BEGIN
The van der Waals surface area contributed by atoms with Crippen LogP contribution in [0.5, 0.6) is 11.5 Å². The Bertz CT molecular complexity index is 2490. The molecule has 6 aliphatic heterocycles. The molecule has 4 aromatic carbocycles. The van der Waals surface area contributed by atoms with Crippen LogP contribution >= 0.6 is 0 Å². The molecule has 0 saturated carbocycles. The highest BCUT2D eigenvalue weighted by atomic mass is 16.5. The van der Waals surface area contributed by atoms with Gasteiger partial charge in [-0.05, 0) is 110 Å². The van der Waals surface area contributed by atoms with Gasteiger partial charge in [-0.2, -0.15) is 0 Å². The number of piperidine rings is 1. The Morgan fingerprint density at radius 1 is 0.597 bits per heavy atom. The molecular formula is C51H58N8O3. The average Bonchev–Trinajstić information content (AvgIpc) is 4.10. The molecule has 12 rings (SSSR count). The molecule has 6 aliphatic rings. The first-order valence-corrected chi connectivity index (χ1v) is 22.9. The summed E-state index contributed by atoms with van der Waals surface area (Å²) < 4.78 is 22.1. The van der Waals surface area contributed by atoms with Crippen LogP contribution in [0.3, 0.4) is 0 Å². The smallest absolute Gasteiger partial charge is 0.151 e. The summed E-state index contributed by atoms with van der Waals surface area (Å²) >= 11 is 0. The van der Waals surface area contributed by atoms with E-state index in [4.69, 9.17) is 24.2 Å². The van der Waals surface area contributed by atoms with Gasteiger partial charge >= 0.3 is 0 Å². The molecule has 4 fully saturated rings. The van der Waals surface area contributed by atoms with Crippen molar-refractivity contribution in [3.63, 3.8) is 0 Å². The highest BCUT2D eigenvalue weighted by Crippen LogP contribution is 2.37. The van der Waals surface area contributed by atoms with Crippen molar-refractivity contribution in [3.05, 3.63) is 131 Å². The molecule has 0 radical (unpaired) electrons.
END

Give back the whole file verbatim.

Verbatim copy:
The van der Waals surface area contributed by atoms with Crippen LogP contribution in [0.5, 0.6) is 11.5 Å². The Bertz CT molecular complexity index is 2490. The molecule has 6 aliphatic heterocycles. The molecule has 4 aromatic carbocycles. The van der Waals surface area contributed by atoms with Crippen LogP contribution >= 0.6 is 0 Å². The molecule has 0 saturated carbocycles. The highest BCUT2D eigenvalue weighted by atomic mass is 16.5. The van der Waals surface area contributed by atoms with Gasteiger partial charge in [-0.05, 0) is 110 Å². The van der Waals surface area contributed by atoms with Gasteiger partial charge in [-0.2, -0.15) is 0 Å². The number of piperidine rings is 1. The Morgan fingerprint density at radius 1 is 0.597 bits per heavy atom. The molecular formula is C51H58N8O3. The average Bonchev–Trinajstić information content (AvgIpc) is 4.10. The molecule has 12 rings (SSSR count). The molecule has 6 aliphatic rings. The first-order valence-corrected chi connectivity index (χ1v) is 22.9. The summed E-state index contributed by atoms with van der Waals surface area (Å²) < 4.78 is 22.1. The van der Waals surface area contributed by atoms with Crippen LogP contribution in [0.3, 0.4) is 0 Å². The smallest absolute Gasteiger partial charge is 0.151 e. The summed E-state index contributed by atoms with van der Waals surface area (Å²) >= 11 is 0. The van der Waals surface area contributed by atoms with E-state index in [4.69, 9.17) is 24.2 Å². The van der Waals surface area contributed by atoms with Gasteiger partial charge >= 0.3 is 0 Å². The molecule has 4 fully saturated rings. The van der Waals surface area contributed by atoms with Crippen molar-refractivity contribution in [3.63, 3.8) is 0 Å². The highest BCUT2D eigenvalue weighted by Crippen LogP contribution is 2.37. The van der Waals surface area contributed by atoms with Crippen molar-refractivity contribution in [3.05, 3.63) is 131 Å². The molecule has 0 radical (unpaired) electrons.